Digital-Desert : Mojave Desert
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Mojave Desert Map:

Antelope Valley

The valley was named for the graceful animals that are said to have roamed there until being eliminated by hunters and bad weather in the 1880s. The principal cities in the Antelope Valley are Palmdale and Lancaster.
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The Antelope Valley is a 3,000-square-mile high desert closed basin that straddles northern Los Angeles County and southern Kern County. One of nine California valleys with the same name, this one lies in the western Mojave high desert and includes the communities of Lancaster, Palmdale, Rosamond and Mojave. Populated by different cultures for an estimated 11,000 years, the Antelope Valley was a trade route for Native Americans traveling from Arizona and New Mexico to California’s coast. Though the first wave of non-native exploration took place in the early 1770s, a later exploratory period starting in the 1840s led to the valley’s first permanent settlement during the following decade, fueled by California’s Gold Rush and new status as American territory. The 1854 establishment of the Fort Tejon military post near Castaic Lake and Grapevine Canyon created a gateway for valley traffic.



Several developments were integral to the valley’s growth starting in the mid-1800s, including gold mining in the Kerns and Owens rivers; cattle ranching; the start of a Butterfield stagecoach route in 1858; construction of the Los Angeles-to-San Francisco telegraph line in 1860; completion of the Southern Pacific Railroad line in 1876; and ample rainfall during the 1880s and early 1890s, which attracted many farmers. The decade-long drought that began in 1894-the worst in southern California’s recorded history-decimated the regional economy and forced many settlers to abandon their homesteads, but after the turn of the twentieth century irrigation methods and electricity brought back local farming. The 1913 completion of the aqueduct spanning 233 miles between the Owens Valley and Los Angeles also revived the valley’s economy. Today the Antelope Valley retains elements of its agricultural past but its economic base is now supported by aerospace and defense industries.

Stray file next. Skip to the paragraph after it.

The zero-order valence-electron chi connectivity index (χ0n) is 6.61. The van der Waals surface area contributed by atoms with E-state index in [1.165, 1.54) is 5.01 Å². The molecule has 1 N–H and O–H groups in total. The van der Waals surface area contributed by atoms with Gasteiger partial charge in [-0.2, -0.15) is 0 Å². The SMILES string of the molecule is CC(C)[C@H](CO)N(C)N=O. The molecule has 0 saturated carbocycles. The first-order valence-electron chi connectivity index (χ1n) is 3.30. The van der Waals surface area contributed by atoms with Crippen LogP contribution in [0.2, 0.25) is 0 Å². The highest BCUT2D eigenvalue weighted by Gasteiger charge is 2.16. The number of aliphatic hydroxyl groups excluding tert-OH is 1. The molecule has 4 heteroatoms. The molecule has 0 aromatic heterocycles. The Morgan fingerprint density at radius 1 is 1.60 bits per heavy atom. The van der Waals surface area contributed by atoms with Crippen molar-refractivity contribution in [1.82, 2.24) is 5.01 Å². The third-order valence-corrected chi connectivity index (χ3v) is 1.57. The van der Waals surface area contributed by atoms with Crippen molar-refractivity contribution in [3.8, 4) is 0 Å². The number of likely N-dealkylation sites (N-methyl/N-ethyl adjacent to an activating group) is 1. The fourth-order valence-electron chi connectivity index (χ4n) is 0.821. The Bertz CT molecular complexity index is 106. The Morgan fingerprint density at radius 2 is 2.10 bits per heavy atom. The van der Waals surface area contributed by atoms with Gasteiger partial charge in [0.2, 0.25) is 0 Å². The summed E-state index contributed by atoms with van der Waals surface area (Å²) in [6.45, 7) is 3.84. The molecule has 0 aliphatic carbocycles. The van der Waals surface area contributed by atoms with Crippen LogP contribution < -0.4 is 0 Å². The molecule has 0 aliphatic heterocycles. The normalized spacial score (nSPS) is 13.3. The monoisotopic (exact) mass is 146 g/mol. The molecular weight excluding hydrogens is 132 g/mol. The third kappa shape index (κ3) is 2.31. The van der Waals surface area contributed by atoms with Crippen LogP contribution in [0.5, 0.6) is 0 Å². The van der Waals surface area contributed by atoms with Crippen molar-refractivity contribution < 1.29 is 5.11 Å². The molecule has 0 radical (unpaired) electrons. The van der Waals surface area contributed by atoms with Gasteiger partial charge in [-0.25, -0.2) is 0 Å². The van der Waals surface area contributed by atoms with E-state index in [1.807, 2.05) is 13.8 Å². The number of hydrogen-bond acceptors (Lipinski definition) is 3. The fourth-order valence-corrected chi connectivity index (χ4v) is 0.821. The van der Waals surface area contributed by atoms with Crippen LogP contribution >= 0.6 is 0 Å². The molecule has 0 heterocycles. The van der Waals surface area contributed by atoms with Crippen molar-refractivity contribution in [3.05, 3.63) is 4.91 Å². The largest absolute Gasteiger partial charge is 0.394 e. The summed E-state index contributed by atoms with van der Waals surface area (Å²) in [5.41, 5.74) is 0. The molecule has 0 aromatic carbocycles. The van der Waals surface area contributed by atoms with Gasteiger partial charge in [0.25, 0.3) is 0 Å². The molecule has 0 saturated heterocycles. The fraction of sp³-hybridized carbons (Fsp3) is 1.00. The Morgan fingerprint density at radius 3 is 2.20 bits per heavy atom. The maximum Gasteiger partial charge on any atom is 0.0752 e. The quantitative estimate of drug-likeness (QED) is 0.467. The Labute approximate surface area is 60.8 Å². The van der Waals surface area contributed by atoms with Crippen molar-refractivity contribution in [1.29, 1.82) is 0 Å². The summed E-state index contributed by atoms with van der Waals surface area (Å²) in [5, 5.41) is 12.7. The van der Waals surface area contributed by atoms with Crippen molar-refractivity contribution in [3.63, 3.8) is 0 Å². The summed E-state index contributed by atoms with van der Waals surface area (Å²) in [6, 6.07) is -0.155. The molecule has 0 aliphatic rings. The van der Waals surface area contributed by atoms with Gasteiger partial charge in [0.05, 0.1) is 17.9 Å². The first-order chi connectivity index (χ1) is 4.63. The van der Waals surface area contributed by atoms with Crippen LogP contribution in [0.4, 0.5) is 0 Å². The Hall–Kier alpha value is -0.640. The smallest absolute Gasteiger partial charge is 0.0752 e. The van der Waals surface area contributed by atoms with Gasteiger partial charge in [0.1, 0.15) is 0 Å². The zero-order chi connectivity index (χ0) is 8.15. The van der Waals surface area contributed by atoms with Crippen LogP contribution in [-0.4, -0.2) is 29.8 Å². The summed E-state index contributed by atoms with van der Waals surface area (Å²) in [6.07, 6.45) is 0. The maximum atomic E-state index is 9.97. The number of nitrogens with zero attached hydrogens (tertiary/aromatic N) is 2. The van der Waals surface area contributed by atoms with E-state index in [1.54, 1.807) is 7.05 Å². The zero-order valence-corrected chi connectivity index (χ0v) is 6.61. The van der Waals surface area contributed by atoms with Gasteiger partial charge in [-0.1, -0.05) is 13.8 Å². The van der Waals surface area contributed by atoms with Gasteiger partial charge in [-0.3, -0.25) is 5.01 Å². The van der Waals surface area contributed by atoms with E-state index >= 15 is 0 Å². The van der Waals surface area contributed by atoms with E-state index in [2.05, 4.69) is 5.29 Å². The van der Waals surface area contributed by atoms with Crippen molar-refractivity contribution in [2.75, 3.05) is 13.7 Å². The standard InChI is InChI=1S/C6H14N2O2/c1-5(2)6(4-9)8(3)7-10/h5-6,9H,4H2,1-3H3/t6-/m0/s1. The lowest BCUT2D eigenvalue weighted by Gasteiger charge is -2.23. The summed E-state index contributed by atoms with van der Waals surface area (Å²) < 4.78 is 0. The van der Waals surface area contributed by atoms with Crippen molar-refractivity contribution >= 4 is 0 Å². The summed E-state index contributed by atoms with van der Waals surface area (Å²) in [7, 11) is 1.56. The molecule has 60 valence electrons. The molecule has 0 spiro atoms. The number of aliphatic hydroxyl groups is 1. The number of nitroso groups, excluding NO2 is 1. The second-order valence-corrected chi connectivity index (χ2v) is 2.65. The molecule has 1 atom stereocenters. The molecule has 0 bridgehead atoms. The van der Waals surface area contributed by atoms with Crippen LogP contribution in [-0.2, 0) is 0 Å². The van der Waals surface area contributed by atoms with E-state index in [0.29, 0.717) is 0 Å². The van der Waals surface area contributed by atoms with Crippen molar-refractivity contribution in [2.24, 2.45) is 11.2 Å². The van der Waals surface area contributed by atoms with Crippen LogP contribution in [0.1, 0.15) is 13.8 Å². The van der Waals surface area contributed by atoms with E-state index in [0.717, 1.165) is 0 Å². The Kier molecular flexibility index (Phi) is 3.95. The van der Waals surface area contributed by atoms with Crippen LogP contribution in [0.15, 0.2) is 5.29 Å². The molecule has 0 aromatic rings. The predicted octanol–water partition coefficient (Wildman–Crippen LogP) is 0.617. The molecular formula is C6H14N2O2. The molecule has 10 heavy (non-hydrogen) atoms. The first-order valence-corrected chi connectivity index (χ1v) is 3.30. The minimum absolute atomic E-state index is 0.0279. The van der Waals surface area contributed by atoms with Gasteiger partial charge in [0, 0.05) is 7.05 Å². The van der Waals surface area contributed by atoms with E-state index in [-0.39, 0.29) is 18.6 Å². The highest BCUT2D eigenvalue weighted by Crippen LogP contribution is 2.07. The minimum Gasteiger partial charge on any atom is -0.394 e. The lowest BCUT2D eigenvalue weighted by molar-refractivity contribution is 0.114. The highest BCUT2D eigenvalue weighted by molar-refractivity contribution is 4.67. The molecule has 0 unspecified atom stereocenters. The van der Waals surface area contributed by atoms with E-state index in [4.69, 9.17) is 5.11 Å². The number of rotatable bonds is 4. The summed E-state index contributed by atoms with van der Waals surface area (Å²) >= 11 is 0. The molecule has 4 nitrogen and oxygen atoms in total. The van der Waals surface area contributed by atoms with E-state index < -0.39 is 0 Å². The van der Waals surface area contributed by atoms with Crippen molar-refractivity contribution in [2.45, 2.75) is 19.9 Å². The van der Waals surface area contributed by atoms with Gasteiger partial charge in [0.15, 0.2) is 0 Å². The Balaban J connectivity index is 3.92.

from; Antelope Valley Library

The Last Antelope

Geography

Shaped like an arrowhead pointing to the left, the Antelope Valley comprises the western tip of the Mojave Desert, opening ...

Flora and Fauna

The Antelope Valley is home to a wide range of plants and animals, all of which are adapted to the area's climate. It is home to hundreds of plants like ...

Human history

The first peoples of the Antelope Valley include the Kawaiisu, Kitanemuk, Serrano, and Tataviam. The valley was first entered by ...

Points of Interest

Antelope Valley California Poppy Reserve
Arthur B. Ripley Desert Woodland State Park
Antelope Valley Indian Museum State Historic Park
Saddleback Butte State Park
Devil's Punchbowl County Park
Little Rock Reservoir
Vasquez Rocks
Highway 14
Highway 138
Tropico Gold Mine
Littlerock
Littlerock Reservoir
Elizabeth Lake
Socialist Colony Ruins
'Kill Bill' church
Lancaster
Palmdale
Llano
Valyermo
Pearblossom
Mojave

Kitanemuk
Serrano
Tataviam
Vanyume

Territorial Map


High Desert Plains & Hills
ecology: wildlife - plants - geography: places - MAPS - roads & trails: route 66 - old west - communities - weather - glossary
ghost towns - gold mines - parks & public lands: wilderness - native culture - history - geology: natural features - comments
Country Life Realty
Wrightwood, Ca.
Mountain Hardware
Wrightwood, Ca.
Canyon Cartography
Mojave River Valley Museum

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